Rep. Cathy McMorris Rodgers (R-Wash.), chair of the House Energy and Commerce Committee, said, “The Supreme Court’s ruling today will help restore the proper balance of power as the Founders envisioned it. Moving forward, major decision-making authority will no longer automatically be deferred to unelected, unaccountable bureaucrats.”

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Not all reacted positively to the ruling, with many citing the expertise federal agencies bring to the policymaking process.

The Natural Resources Defense Council (NRDC), which is an environmental watchdog and was a party to the original Chevron case, said the ruling will limit the abilities of federal agencies such as the EPA to implement and enforce regulations.

“Instead of deferring to the expertise of agencies on how to interpret ambiguous language in laws pertaining to their work, federal judges now have the power to decide what a law means for themselves,” said Jeff Turrentine in a commentary on the NRDC website. “As a result, despite not being accountable to the people, judges will now be able to expand their role into the realm of policymaking.”

In writing her dissent, which was joined by Justices Sonia Sotomayor and Ketanji Brown Jackson, Justice Elena Kagan said Chevron had been the correct approach.

“This Court has long understood Chevron deference to reflect what Congress would want, and so to be rooted in a presumption of legislative intent. Congress knows that it does not—in fact cannot—write perfectly complete regulatory statutes. It knows that those statutes will inevitably contain ambiguities that some other actor will have to resolve, and gaps that some other actor will have to fill. And it would usually prefer that actor to be the responsible agency, not a court.”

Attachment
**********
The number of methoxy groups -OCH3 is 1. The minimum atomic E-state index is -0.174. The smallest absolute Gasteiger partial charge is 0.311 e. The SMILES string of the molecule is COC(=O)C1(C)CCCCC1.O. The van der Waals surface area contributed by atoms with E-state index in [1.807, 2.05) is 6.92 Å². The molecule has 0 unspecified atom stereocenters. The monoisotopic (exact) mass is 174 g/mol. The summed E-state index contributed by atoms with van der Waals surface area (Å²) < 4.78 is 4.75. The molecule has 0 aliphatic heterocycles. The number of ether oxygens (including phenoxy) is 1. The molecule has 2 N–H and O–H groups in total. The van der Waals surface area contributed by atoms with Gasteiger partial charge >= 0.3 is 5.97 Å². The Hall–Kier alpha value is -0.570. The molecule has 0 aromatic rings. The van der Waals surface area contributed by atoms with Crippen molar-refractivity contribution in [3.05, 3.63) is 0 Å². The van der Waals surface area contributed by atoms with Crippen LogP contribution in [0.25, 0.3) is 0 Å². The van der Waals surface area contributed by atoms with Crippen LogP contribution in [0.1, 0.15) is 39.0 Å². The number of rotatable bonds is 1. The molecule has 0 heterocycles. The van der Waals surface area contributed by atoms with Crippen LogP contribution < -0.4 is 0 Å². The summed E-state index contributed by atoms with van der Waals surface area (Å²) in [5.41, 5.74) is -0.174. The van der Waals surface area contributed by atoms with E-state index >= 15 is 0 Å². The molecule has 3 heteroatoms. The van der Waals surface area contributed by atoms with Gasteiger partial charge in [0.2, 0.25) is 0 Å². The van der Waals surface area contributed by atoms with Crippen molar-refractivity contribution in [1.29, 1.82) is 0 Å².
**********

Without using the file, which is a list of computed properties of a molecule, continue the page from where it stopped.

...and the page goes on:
With its ruling, Kagan said the Supreme Court was replacing judicial humility with hubris.

“In one fell swoop, the majority today gives itself exclusive power over every open issue — no matter how expertise-driven or policy-laden — involving the meaning of regulatory law. As if it did not have enough on its plate, the majority turns itself into the country’s administrative czar.”

Senator Edward J. Markey (D-Mass.), chair of the Subcommittee on Clean Air, Climate, and Nuclear Safety, blamed the ruling on “activist, far-right justices” seeking to curry corporate favor.

“Now, with this ill-advised decision, judges must no longer defer to the decisions about Americans’ health, safety, and welfare made by agencies with technical and scientific expertise in their fields.”

Rep. Lou Correa (D-Calif.), ranking member of the House Administrative State, Regulatory Reform and Antitrust Subcommittee, also expressed concern about the lack of scientific expertise in the Supreme Court.

“While the Court has constitutional authority to interpret the law, it has no special expertise in the many complex issue areas in which Congress asks agencies to regulate. As Chevron recognized, the appropriate role of the courts is to defer to the agency’s judgment when it is reasonable.”

Sudip S. Parikh, CEO of the American Association for the Advancement of Science (AAAS), and Theresa Harris, program director for the AAAS Center for Scientific Responsibility and Justice, said in a Facebook post, “The U.S. Supreme Court’s rulings to overturn the Chevron doctrine will thrust federal agencies’ decision-making into uncharted waters and fundamentally change the way scientific information is used in federal policymaking.”

Sen. Bernie Sanders (I-Vt.), who is a member of the Energy and Natural Resources Committee, said in a press release, “With the Chevron case, they [the Supreme Court] have made it far more difficult for the government to address the enormous crises we face in terms of climate change, public health, workers’ rights, and many other areas.”

When reached for comment, an EPA spokesperson referred Power Progress to the White House, which blasted the Supreme Court’s ruling in a press release.

“Today’s Supreme Court decision is the latest power grab by a court that seems hell-bent on doing the bidding of polluters and deep-pocketed special interests,” the White House said. “This ruling is part of a larger attack on the government’s ability to protect Americans’ health and safety.”